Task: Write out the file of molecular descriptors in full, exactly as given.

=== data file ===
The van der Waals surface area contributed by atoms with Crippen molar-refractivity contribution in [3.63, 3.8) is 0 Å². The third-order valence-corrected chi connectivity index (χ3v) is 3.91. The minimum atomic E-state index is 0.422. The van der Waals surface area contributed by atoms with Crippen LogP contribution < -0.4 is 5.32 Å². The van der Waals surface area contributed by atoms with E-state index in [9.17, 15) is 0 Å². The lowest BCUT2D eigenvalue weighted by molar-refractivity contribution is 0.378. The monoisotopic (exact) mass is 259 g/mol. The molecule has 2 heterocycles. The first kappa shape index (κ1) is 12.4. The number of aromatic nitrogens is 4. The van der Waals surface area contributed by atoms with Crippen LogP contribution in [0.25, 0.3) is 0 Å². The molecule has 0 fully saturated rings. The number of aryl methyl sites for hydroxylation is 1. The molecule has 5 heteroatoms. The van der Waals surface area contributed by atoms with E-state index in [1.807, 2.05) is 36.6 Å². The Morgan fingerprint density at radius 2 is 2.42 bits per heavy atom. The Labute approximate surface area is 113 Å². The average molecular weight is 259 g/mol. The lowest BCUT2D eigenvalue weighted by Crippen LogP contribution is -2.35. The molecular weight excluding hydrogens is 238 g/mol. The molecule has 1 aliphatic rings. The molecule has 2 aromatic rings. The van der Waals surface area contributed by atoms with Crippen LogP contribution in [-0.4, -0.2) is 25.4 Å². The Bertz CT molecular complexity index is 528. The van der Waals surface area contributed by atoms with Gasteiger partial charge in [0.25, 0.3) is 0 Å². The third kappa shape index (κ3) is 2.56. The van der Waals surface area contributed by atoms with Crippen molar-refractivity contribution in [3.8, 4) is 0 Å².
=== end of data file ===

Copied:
The van der Waals surface area contributed by atoms with Crippen molar-refractivity contribution in [3.63, 3.8) is 0 Å². The third-order valence-corrected chi connectivity index (χ3v) is 3.91. The minimum atomic E-state index is 0.422. The van der Waals surface area contributed by atoms with Crippen LogP contribution < -0.4 is 5.32 Å². The van der Waals surface area contributed by atoms with E-state index in [9.17, 15) is 0 Å². The lowest BCUT2D eigenvalue weighted by molar-refractivity contribution is 0.378. The monoisotopic (exact) mass is 259 g/mol. The molecule has 2 heterocycles. The first kappa shape index (κ1) is 12.4. The number of aromatic nitrogens is 4. The van der Waals surface area contributed by atoms with Crippen LogP contribution in [0.25, 0.3) is 0 Å². The molecule has 0 fully saturated rings. The number of aryl methyl sites for hydroxylation is 1. The molecule has 5 heteroatoms. The van der Waals surface area contributed by atoms with E-state index in [1.807, 2.05) is 36.6 Å². The Morgan fingerprint density at radius 2 is 2.42 bits per heavy atom. The Labute approximate surface area is 113 Å². The average molecular weight is 259 g/mol. The lowest BCUT2D eigenvalue weighted by Crippen LogP contribution is -2.35. The molecular weight excluding hydrogens is 238 g/mol. The molecule has 1 aliphatic rings. The molecule has 2 aromatic rings. The van der Waals surface area contributed by atoms with Crippen LogP contribution in [-0.4, -0.2) is 25.4 Å². The Bertz CT molecular complexity index is 528. The van der Waals surface area contributed by atoms with Gasteiger partial charge in [0.25, 0.3) is 0 Å². The third kappa shape index (κ3) is 2.56. The van der Waals surface area contributed by atoms with Crippen molar-refractivity contribution in [3.8, 4) is 0 Å².